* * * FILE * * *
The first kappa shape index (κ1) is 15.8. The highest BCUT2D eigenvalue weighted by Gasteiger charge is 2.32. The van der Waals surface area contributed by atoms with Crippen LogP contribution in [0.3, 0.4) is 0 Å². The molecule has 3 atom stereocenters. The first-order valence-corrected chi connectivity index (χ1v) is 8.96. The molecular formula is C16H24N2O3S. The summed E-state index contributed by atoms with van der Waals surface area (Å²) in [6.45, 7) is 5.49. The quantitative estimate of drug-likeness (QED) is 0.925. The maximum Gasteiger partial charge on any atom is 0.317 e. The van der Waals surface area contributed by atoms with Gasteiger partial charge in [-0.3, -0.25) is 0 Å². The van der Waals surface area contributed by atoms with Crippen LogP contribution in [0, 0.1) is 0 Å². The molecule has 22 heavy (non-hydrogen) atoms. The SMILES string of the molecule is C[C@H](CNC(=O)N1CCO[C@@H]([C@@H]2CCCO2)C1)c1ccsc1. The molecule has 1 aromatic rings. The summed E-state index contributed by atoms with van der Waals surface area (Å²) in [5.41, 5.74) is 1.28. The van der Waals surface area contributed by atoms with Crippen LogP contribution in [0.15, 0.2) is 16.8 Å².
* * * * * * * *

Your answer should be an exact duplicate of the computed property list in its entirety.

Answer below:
The first kappa shape index (κ1) is 15.8. The highest BCUT2D eigenvalue weighted by Gasteiger charge is 2.32. The van der Waals surface area contributed by atoms with Crippen LogP contribution in [0.3, 0.4) is 0 Å². The molecule has 3 atom stereocenters. The first-order valence-corrected chi connectivity index (χ1v) is 8.96. The molecular formula is C16H24N2O3S. The summed E-state index contributed by atoms with van der Waals surface area (Å²) in [6.45, 7) is 5.49. The quantitative estimate of drug-likeness (QED) is 0.925. The maximum Gasteiger partial charge on any atom is 0.317 e. The van der Waals surface area contributed by atoms with Gasteiger partial charge in [-0.3, -0.25) is 0 Å². The van der Waals surface area contributed by atoms with Crippen LogP contribution in [0, 0.1) is 0 Å². The molecule has 22 heavy (non-hydrogen) atoms. The SMILES string of the molecule is C[C@H](CNC(=O)N1CCO[C@@H]([C@@H]2CCCO2)C1)c1ccsc1. The molecule has 1 aromatic rings. The summed E-state index contributed by atoms with van der Waals surface area (Å²) in [5.41, 5.74) is 1.28. The van der Waals surface area contributed by atoms with Crippen LogP contribution in [0.15, 0.2) is 16.8 Å².